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Development of a Reduced Chemical Mechanism for Combustion of Gasoline-Biofuels

CNR - Istituto Motori-Michela Costa
CNR- Istituto Motori-Vittorio ROCCO
Published 2017-09-04 by SAE International in United States
Bio-derived fuels are drawing more and more attention in the internal combustion engine (ICE) research field in recent years. Those interests in use of renewable biofuels in ICE applications derive from energy security issues and, more importantly, from environment pollutant emissions concerns.High fidelity numerical study of engine combustion requires advanced computational fluid dynamics (CFD) to be coupled with detailed chemical kinetic models.This task becomes extremely challenging if real fuels are taken into account, as they include a mixture of hundreds of different hydrocarbons, which prohibitively increases computational cost. Therefore, along with employing surrogate fuel models, reduction of detailed kinetic models for multidimensional engine applications is preferred.In the present work, a reduced mechanism was developed for primary reference fuel (PRF) using the directed relation graph (DRG) approach. The mechanism was generated from an existing detailed mechanism. The adjustment of reaction rate constants of selected reactions was performed and the present reduced mechanism was validated against experiments in terms of ignition delay times, flame speed and HCCI combustion. Employing similar procedures, reduced reaction mechanisms for ethanol and…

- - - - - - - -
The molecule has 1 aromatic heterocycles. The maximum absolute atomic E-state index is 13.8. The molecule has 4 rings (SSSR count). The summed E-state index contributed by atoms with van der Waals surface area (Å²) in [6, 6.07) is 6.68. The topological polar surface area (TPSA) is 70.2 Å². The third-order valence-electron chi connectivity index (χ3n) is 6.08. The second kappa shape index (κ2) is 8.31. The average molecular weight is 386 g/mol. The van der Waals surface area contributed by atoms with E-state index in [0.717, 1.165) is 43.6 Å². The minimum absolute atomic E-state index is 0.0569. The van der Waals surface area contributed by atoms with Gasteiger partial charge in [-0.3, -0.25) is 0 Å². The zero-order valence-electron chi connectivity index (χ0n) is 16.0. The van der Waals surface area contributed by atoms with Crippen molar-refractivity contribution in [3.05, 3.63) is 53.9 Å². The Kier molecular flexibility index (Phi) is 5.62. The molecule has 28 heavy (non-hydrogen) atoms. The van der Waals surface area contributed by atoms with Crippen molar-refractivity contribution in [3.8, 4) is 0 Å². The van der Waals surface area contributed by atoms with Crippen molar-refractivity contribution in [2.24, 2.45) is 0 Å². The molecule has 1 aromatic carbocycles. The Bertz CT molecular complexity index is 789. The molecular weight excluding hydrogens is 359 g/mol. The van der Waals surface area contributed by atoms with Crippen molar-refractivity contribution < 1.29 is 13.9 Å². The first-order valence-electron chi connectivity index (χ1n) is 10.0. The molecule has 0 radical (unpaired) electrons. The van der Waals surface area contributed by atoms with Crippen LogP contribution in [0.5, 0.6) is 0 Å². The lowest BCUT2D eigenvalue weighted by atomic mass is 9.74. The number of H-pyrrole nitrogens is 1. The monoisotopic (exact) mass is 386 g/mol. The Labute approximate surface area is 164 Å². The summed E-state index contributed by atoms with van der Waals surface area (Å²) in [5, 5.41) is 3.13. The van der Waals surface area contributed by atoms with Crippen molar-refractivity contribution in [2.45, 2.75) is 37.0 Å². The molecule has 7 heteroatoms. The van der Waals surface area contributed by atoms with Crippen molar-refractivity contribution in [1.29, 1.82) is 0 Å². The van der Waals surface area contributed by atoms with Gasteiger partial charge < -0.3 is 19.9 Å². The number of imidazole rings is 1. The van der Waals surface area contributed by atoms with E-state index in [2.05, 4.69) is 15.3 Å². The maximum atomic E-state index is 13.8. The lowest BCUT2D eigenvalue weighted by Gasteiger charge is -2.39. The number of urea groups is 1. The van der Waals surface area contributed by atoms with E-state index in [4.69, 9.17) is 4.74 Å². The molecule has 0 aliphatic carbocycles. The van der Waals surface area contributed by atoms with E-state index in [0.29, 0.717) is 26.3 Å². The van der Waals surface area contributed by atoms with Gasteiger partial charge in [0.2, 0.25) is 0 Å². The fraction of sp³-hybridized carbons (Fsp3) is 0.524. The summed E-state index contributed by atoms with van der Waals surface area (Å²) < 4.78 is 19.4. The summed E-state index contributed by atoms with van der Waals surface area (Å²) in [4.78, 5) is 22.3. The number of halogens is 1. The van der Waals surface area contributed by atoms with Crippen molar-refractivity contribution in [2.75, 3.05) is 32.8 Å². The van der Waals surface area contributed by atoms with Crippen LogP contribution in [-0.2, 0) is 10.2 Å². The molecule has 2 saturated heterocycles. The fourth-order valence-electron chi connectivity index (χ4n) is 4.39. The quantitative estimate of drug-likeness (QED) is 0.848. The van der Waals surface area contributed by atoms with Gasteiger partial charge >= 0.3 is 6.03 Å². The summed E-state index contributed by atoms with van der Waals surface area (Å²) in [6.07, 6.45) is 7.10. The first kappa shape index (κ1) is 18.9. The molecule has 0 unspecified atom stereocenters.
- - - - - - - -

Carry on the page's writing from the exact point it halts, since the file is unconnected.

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An Efficient Level-Set Flame Propagation Model for Hybrid Unstructured Grids Using the G-Equation

SAE International Journal of Engines

Michigan Technological University-Youngchul Ra
Mitsubishi Heavy Industries Ltd.-Kenji Hiraoka, Kazutoshi Nomura, Akihiro Yuuki, Yuji Oda
  • Journal Article
  • 2016-01-0582
Published 2016-04-05 by SAE International in United States
Computational fluid dynamics of gas-fueled large-bore spark ignition engines with pre-chamber ignition can speed up the design process of these engines provided that 1) the reliability of the results is not affected by poor meshing and 2) the time cost of the meshing process does not negatively compensate for the advantages of running a computer simulation. In this work a flame propagation model that runs with arbitrary hybrid meshes was developed and coupled with the KIVA4-MHI CFD solver, in order to address these aims. The solver follows the G-Equation level-set method for turbulent flame propagation by Tan and Reitz, and employs improved numerics to handle meshes featuring different cell types such as hexahedra, tetrahedra, square pyramids and triangular prisms.Detailed reaction kinetics from the SpeedCHEM solver are used to compute the non-equilibrium composition evolution downstream and upstream of the flame surface, where chemical equilibrium is instead assumed. A generalized least-squares gradient reconstruction algorithm is employed to evaluate spatial derivatives with arbitrary node and cell connectivities, instead of the original ENO scheme. Finally, a new, extended version…